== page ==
As 2021 comes to a close, it’s a good time to look back on all of the news that affected people with multiple sclerosis (MS) during the past 12 months. Although it was a busy year and the news cycle is endless, MyHealthTeam editors have picked out a few stories that were significant to individuals who are living with MS.
During 2020, three drugs were approved to treat MS, so many people with the condition were hoping for a similar cadence this year. And although 2021 wasn’t quite as busy, individuals with MS still had cause for celebration when one new medication hit the market in 2021: Ponvory (ponesimod). The disease-modifying therapy (DMT) was approved by the U.S. Food & Drug Administration (FDA) in March to treat adults with relapsing forms of multiple sclerosis.
Plus, the FDA approved an additional version of Plegridy (peginterferon beta 1a) in March. Plegridy was initially approved in 2014 as an injection under the skin, but this year, the agency also allowed a version of the DMT that’s injected into the thigh muscle every two weeks to treat relapsing forms of MS.
The FDA also approved Purified Cortrophin Gel (repository corticotropin injection USP) — an alternative to corticosteroids — in November as a treatment for MS relapses in adults. This medication is expected to be available in early 2022.
Several other MS treatments are currently in clinical trials, so more news could emerge in the new year as the FDA reviews the study results of those options.
People with MS may find it challenging to decide when to reveal their MS diagnosis to others, and celebrities are no different. While some announce their MS status upon diagnosis, others may wait to discuss the condition. This past year, quite a few celebrities came forward to talk about living with MS, bringing more exposure to the disease.
Actor Christina Applegate revealed in August that she had been diagnosed with MS several months prior. She referred to her new diagnosis again in November, upon her 50th birthday. “Yup. I turned 50 today. And I have MS. It's been a hard one," she wrote on Twitter. “May we find that strength to lift our heads up. Mine currently is on my pillow. But I try.”
Other actors also discussed their MS journeys this year. Selma Blair said in August that she had entered remission from MS following treatment with a stem cell transplant.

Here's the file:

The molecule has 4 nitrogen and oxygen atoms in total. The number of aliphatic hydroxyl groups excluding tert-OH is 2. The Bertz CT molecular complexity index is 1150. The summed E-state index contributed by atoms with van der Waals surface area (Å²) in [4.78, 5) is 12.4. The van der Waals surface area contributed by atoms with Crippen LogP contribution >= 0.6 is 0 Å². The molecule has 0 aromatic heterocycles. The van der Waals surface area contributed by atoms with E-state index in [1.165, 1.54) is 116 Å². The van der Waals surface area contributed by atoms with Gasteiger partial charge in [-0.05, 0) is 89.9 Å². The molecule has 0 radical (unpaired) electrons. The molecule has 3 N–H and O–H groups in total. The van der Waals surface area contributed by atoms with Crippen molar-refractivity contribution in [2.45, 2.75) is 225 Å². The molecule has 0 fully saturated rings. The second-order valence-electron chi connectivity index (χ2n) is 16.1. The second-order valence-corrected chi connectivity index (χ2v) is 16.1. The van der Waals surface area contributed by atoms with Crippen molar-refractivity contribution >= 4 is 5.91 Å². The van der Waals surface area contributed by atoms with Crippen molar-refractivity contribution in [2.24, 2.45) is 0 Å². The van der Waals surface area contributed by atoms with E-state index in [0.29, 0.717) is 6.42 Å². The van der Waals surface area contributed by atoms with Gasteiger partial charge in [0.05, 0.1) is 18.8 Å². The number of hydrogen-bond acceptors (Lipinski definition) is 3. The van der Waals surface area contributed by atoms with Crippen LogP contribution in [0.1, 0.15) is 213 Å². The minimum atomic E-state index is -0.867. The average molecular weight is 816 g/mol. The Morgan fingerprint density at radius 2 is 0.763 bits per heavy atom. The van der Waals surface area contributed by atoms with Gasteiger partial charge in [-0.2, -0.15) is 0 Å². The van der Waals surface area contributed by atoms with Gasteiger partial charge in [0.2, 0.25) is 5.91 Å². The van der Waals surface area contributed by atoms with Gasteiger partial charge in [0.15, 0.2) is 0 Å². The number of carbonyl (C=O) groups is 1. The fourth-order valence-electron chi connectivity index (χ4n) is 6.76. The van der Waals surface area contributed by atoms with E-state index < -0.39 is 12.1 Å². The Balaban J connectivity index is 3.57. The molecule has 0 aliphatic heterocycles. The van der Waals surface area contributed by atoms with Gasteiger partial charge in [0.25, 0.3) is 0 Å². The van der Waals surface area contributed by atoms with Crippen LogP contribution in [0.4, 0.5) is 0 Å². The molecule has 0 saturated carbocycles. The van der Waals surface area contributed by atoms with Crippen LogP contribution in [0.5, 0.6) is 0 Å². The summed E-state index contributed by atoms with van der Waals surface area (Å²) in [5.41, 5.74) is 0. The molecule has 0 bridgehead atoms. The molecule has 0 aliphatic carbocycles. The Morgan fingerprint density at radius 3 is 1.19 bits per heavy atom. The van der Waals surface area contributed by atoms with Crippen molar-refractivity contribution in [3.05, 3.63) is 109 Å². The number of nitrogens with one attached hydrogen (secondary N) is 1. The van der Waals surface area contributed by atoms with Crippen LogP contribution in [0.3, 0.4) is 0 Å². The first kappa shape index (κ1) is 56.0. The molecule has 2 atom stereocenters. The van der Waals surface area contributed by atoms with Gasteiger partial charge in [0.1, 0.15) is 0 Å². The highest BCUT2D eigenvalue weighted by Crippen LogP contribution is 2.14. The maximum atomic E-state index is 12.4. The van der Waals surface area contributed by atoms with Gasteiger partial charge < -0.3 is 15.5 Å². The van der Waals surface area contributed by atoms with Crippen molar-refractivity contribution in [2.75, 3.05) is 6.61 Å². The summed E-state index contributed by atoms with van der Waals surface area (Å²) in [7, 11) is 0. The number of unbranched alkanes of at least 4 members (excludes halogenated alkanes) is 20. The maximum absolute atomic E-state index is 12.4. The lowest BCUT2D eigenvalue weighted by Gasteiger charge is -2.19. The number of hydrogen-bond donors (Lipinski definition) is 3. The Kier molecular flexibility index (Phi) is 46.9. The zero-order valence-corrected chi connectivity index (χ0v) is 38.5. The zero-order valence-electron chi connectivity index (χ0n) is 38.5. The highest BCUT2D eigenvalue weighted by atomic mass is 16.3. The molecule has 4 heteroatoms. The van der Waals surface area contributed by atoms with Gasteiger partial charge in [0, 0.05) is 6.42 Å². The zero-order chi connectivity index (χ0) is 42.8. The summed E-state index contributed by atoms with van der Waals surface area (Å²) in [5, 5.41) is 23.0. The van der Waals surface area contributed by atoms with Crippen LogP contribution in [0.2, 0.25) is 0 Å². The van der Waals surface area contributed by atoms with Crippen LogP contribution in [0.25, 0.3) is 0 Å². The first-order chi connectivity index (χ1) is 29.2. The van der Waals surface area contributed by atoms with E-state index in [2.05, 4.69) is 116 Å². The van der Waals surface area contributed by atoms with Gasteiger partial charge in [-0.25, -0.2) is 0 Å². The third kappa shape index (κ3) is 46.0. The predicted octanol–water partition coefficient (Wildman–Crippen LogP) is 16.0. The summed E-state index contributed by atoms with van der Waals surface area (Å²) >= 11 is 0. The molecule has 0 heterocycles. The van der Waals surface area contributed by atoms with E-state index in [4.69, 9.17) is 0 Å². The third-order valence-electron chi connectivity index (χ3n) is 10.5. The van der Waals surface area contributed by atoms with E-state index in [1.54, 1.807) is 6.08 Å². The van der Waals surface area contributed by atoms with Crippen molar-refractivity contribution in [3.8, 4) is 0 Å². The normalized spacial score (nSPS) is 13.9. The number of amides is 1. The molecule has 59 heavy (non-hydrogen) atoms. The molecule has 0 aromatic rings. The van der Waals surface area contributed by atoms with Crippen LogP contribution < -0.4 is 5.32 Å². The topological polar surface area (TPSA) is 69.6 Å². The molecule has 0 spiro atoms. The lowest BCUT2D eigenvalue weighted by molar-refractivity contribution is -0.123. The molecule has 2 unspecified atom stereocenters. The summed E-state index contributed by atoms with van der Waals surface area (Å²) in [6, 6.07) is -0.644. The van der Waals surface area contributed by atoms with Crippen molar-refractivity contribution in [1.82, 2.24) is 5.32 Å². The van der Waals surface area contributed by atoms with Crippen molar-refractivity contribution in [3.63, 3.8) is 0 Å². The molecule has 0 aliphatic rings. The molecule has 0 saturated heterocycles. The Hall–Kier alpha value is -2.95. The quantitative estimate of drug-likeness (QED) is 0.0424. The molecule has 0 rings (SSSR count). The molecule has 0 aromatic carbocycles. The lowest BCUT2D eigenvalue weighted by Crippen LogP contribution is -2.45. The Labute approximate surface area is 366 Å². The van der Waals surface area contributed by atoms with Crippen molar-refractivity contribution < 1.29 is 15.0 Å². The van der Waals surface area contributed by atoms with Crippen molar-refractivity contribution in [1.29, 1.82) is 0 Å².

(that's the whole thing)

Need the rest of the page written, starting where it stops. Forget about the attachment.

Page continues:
Jamie-Lynn Sigler noted how her “Sopranos” co-star James Gandolfini had supported her when she was initially diagnosed with MS. “There was a time in the maybe fourth or fifth season where I was dealing with my divorce privately and my diagnosis of MS and a lot of other stuff that I wasn't talking to people about, and he really stepped up,” she revealed in November as part of the new oral history of “The Sopranos,” titled “Woke Up This Morning.”
News anchor John King announced in October that he’d been living with MS. In fact, King was diagnosed with the condition 13 years ago and said he had waited to announce the diagnosis in part due to the public perception of MS. “One of the reasons I’ve been reluctant to talk publicly about this is because I worry, ‘There’s that guy on TV. He has MS. He’s fine. It must not be a big deal,’” he told People. “MS is viciously cruel to people who get aggressive, progressive multiple sclerosis. It takes them from dancing to a wheelchair, sometimes in a period of months. It's horrible. It impacts every hour of my life. But I am incredibly lucky because mine is not aggressive, and because I have great doctors and great medical care.”
Because news about COVID-19 dominated the news cycle this year, it’s important to note studies were performed involving people with MS and how they reacted to vaccines that guard against COVID-19. Fortunately, the news coming out of the studies demonstrated that the vaccines were safe and effective in individuals with MS.
One study, conducted between March and June of this year, followed the outcomes of 719 people with MS, most of whom received the Pfizer or Moderna vaccinations. The investigators found that participants experienced vaccine reactions similar to those of people in the general population, and that individuals taking some DMTs were less likely to experience reactions, the National Multiple Sclerosis Society indicated.
Another study, published in September, found that individuals with MS who take CD20 immunosuppressive medications were capable of mounting antibody responses to the COVID-19 messenger RNA (mRNA) vaccinations, which include those from Pfizer and Moderna. Importantly, however, their responses were not as strong as the study participants who did not have MS. That study followed 20 participants with MS who were treated with anti-CD20 therapy and 10 healthy volunteers.
Additional studies are underway to evaluate the responses of people with MS to the COVID-19 vaccines, and more news may emerge on this topic in 2022.